Drones in Protected Areas: how can they help?
Drones are taking the world by storm. Although at first, it might seem like they are made solely for entertainment purposes, these unmanned aerial vehicles are proving to be much more. Besides providing astonishing images of your Park, they can be used to help technicians in their daily work in monitoring protected areas.
Many protected areas authorities are currently experiencing economic difficulties which hamper the good undertaking of the many tasks they have in order to ensure good management of the protected area. Drones can therefore not only be of help, but also reduce costs and improve effectiveness.
This new technology has integrated the modern park management and is used for multiple purposes (monitoring, mapping, remote sensing, photography, technical interventions in inaccessible areas…), offering numerous interesting possibilities.
They allow scientists to reach places that were previously off limits as they were either too remote, too dangerous or too time consuming to explore. They can cover large areas of ground in great detail from a completely different perspective – and as fast as ever.
The list of the ways they can be used is really long – they are getting very precise and lately, they have even been used to plant trees!
A professional insight
∼ The drone itself doesn’t do anything. It depends on the sensor you have on the drone.
In the conservations areas, the most common ones are thermal sensors which enable you to fly at night or early mornings, and use the drone for animal observation.
There is also mapping. It is done by overflying the certain area, making individual photos and, in the end, with the help of the software, creating a 3D model. It can be used for different analysis such as forest growth or even illegal logging.
The most extreme option is laser scanning. It enables you to see the entire forest structure, and not just the surface of the landscape. However, this is mainly used for scientific purposes as it involves high cots.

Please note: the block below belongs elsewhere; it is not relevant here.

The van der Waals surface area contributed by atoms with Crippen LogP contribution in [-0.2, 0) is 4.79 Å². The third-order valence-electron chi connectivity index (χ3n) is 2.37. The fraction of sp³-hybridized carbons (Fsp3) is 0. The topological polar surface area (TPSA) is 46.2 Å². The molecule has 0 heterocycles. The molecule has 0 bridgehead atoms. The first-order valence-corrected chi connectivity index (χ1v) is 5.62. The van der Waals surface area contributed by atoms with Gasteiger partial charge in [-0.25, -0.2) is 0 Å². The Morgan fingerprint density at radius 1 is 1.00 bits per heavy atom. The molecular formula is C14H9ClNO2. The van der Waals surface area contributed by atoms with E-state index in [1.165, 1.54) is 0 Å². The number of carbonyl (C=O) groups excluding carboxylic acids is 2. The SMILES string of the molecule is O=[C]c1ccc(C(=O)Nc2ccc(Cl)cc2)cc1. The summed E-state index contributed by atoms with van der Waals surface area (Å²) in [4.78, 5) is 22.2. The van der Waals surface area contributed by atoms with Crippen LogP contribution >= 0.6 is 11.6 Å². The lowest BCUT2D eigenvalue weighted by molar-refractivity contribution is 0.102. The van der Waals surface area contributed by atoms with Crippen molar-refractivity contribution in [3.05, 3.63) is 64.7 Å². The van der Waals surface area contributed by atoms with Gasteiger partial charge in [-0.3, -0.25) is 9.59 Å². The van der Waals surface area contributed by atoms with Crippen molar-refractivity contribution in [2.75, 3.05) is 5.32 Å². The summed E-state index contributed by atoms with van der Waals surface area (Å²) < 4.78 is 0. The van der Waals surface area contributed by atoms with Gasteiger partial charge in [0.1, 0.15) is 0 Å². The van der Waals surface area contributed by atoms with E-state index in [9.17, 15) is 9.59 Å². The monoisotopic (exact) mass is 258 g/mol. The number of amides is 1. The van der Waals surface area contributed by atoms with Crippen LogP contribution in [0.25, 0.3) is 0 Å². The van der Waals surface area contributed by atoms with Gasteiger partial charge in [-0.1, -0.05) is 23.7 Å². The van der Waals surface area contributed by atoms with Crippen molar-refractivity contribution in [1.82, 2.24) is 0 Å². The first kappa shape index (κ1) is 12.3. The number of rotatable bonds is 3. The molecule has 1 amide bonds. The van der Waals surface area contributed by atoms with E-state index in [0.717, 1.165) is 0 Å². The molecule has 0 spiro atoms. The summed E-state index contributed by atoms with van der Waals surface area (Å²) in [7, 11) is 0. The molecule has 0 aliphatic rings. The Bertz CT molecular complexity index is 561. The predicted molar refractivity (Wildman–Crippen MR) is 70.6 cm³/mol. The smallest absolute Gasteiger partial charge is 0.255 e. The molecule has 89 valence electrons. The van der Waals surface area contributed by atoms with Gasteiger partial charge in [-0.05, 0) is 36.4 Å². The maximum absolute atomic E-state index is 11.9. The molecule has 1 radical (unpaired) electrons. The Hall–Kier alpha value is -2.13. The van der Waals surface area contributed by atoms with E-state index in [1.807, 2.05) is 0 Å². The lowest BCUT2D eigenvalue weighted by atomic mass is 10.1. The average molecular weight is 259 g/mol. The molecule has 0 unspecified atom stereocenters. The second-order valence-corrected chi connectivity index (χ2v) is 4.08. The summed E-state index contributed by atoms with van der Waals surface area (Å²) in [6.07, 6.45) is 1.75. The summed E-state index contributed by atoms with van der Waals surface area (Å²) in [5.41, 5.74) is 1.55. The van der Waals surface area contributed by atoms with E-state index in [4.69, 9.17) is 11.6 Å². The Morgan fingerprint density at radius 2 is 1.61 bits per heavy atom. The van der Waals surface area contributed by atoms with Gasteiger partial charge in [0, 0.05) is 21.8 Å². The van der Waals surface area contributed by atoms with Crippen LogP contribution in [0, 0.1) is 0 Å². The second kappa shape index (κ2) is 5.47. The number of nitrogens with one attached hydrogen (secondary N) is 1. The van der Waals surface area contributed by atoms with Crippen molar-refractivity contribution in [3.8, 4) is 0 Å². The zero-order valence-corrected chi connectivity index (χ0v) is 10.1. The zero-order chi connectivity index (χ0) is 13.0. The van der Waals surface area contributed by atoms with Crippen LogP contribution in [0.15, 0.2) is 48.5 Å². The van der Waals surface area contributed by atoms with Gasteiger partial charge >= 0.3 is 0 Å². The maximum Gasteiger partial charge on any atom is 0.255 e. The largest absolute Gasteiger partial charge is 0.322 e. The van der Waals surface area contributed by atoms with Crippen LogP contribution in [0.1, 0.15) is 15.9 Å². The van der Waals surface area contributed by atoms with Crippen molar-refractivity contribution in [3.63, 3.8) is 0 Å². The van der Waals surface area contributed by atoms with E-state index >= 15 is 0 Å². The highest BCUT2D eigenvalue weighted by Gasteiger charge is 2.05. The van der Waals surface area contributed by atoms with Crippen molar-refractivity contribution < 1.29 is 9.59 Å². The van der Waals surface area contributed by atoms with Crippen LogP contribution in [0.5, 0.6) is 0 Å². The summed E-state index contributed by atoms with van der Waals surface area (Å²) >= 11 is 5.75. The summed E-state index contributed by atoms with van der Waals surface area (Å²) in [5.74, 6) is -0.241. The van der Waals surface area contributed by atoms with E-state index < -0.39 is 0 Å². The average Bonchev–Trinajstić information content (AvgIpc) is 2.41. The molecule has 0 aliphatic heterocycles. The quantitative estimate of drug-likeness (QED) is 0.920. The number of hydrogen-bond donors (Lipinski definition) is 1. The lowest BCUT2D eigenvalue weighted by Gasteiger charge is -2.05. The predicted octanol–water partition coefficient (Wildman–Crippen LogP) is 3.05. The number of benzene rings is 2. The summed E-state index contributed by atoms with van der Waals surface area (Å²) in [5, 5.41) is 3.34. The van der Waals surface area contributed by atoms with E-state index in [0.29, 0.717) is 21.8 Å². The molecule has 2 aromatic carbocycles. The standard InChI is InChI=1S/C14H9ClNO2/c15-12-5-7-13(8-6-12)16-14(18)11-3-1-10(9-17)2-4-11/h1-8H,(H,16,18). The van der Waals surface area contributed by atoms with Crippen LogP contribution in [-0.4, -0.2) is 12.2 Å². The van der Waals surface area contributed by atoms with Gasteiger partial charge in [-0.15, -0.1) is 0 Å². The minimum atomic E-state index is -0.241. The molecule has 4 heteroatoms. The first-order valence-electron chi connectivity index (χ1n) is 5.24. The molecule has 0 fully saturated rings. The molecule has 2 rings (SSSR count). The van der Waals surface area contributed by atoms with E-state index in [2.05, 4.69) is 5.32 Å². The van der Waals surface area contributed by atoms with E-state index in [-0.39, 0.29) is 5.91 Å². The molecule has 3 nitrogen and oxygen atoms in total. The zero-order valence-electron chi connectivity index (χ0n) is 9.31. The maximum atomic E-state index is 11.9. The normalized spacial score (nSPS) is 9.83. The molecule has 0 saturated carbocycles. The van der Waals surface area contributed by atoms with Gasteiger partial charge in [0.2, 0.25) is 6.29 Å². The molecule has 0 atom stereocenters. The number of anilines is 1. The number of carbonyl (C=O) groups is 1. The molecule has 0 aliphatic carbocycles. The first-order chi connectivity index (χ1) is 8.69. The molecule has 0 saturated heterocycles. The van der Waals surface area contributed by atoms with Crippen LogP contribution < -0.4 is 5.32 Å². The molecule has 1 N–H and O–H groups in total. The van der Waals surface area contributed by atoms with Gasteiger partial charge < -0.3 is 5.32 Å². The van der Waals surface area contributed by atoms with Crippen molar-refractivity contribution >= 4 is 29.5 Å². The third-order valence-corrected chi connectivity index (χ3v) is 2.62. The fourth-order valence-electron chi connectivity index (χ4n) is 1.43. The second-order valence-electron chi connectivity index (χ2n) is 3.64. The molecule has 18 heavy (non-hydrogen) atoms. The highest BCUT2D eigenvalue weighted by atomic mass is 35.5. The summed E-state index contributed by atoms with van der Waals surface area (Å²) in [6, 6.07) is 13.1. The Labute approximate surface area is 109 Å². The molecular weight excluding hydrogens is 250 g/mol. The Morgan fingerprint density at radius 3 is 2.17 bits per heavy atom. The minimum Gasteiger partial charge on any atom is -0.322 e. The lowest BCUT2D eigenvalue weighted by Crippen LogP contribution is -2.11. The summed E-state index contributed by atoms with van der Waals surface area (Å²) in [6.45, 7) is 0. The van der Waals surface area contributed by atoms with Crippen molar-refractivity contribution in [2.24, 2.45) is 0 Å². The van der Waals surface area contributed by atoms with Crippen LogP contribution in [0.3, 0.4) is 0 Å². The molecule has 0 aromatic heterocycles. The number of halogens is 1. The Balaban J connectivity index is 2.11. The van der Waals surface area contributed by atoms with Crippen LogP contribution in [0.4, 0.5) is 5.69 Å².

Using the drone and gathering the data is one thing, processing and analysing data to extract the information is something else.
Keeping that in mind, it is very important to have a good and professional team of people who don’t necessarily have to work in every protected area individually, but can instead cover entire regions, or towns, depending on the specific country.
Just in case you are still skeptical about them, take a look at all the ways they can help specific protected area.
What can they do?
If you are trying to find out what drones can specifically do in protected area, take a look at Collserola Natural Park in Barcelona. Here is the example of all the different things they are using drones for:
1. Maintenance of furniture and pieces of equipment
The drone is periodically used to take pictures from the equipment and furniture scattered all over the park and to make topographic plans from different picnic and leisure areas. In this way, the Protected Area authority can detect for example when a piece of furniture needs to be fixed or repaired.
2. Forest fires
3. Power lines
The drone is being used to calculate the distance from trees to the power line in order to maintain in good condition the safety trip between power lines and nearest trees.
4. Agriculture management
The drone is used to do topographic maps in 3D and check for shady areas. This will help to improve grape crops by detecting where it is best to plan what variety.
The drone is also been used to detect nests of Asian hornets Vespa velutina – an invasive alien species that is badly affecting beehives and grape crops – in order to eliminate them. To do that, a thermal camera is coupled to the drone since the leaves of the forest trees hampers the use of normal cameras.
5. Cultural heritage
The drone is used to take 3D pictures from the built elements present in the park.
6. Vegetation monitoring
The drone can also be used to monitor the presence of other invasive species, such as Ailanthus altissima
One of the key question for PA managers, scientists and nature conservation practitioners is whether there are more positive or negative impacts resulting from the use of drones for precise conservation tasks. There are many other potential uses of drones in Collserola Natural Park linked with public use such as monitoring massive events or, with fauna, remote sensing. However, these need careful development and planning. Such aspects as permits requirement to record people gatherings and disturbance to fauna need to be considered.
If you would like to get more information and tips on drone use visit Alparc page with conference presentations on Unmanned Aircraft Systems (Drones) in protected areas.
Check also our article about the different uses of drones for nature conservation.
Are you using drones in your Park and Conservation projects?
Do you have any experience you would like to share with us? Are there specific law constraints on the use of drones in your park? Let us know your thoughts, we are preparing a webinar on the use of drones and would like to hear from you. Please send your feedback to s.grego @ europarc.org